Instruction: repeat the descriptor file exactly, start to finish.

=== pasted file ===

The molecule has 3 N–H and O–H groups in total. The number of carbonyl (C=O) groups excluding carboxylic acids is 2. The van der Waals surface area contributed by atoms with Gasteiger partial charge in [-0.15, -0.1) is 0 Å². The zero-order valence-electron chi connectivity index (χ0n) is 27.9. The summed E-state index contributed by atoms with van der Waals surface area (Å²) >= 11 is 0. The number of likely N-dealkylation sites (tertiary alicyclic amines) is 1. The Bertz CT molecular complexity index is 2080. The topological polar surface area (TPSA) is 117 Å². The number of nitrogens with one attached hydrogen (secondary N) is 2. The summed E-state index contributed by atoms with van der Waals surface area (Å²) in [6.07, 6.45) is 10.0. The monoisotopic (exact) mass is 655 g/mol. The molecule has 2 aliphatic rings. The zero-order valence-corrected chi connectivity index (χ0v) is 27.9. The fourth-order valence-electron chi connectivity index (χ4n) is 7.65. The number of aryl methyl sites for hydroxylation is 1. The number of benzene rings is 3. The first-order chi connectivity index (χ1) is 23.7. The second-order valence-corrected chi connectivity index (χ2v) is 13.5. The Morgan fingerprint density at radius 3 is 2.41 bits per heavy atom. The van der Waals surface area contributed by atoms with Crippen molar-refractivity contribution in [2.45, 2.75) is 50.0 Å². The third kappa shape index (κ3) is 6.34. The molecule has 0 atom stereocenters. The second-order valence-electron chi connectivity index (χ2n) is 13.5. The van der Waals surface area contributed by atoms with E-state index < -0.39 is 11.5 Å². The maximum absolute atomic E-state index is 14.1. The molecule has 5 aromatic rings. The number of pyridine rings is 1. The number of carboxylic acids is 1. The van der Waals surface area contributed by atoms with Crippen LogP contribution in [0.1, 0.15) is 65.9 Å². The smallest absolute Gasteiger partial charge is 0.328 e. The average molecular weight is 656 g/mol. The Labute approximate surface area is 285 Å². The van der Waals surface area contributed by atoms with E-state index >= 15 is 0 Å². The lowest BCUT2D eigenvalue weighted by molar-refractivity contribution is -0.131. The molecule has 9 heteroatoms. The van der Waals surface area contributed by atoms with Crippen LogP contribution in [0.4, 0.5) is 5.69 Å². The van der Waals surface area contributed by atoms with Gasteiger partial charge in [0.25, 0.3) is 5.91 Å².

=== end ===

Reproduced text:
The molecule has 3 N–H and O–H groups in total. The number of carbonyl (C=O) groups excluding carboxylic acids is 2. The van der Waals surface area contributed by atoms with Gasteiger partial charge in [-0.15, -0.1) is 0 Å². The zero-order valence-electron chi connectivity index (χ0n) is 27.9. The summed E-state index contributed by atoms with van der Waals surface area (Å²) >= 11 is 0. The number of likely N-dealkylation sites (tertiary alicyclic amines) is 1. The Bertz CT molecular complexity index is 2080. The topological polar surface area (TPSA) is 117 Å². The number of nitrogens with one attached hydrogen (secondary N) is 2. The summed E-state index contributed by atoms with van der Waals surface area (Å²) in [6.07, 6.45) is 10.0. The monoisotopic (exact) mass is 655 g/mol. The molecule has 2 aliphatic rings. The zero-order valence-corrected chi connectivity index (χ0v) is 27.9. The fourth-order valence-electron chi connectivity index (χ4n) is 7.65. The number of aryl methyl sites for hydroxylation is 1. The number of benzene rings is 3. The first-order chi connectivity index (χ1) is 23.7. The second-order valence-corrected chi connectivity index (χ2v) is 13.5. The Morgan fingerprint density at radius 3 is 2.41 bits per heavy atom. The van der Waals surface area contributed by atoms with Crippen molar-refractivity contribution in [2.45, 2.75) is 50.0 Å². The third kappa shape index (κ3) is 6.34. The molecule has 0 atom stereocenters. The second-order valence-electron chi connectivity index (χ2n) is 13.5. The van der Waals surface area contributed by atoms with E-state index < -0.39 is 11.5 Å². The maximum absolute atomic E-state index is 14.1. The molecule has 5 aromatic rings. The number of pyridine rings is 1. The number of carboxylic acids is 1. The van der Waals surface area contributed by atoms with Crippen LogP contribution in [0.1, 0.15) is 65.9 Å². The smallest absolute Gasteiger partial charge is 0.328 e. The average molecular weight is 656 g/mol. The Labute approximate surface area is 285 Å². The van der Waals surface area contributed by atoms with E-state index >= 15 is 0 Å². The lowest BCUT2D eigenvalue weighted by molar-refractivity contribution is -0.131. The molecule has 9 heteroatoms. The van der Waals surface area contributed by atoms with Crippen LogP contribution in [0.4, 0.5) is 5.69 Å². The van der Waals surface area contributed by atoms with Gasteiger partial charge in [0.25, 0.3) is 5.91 Å².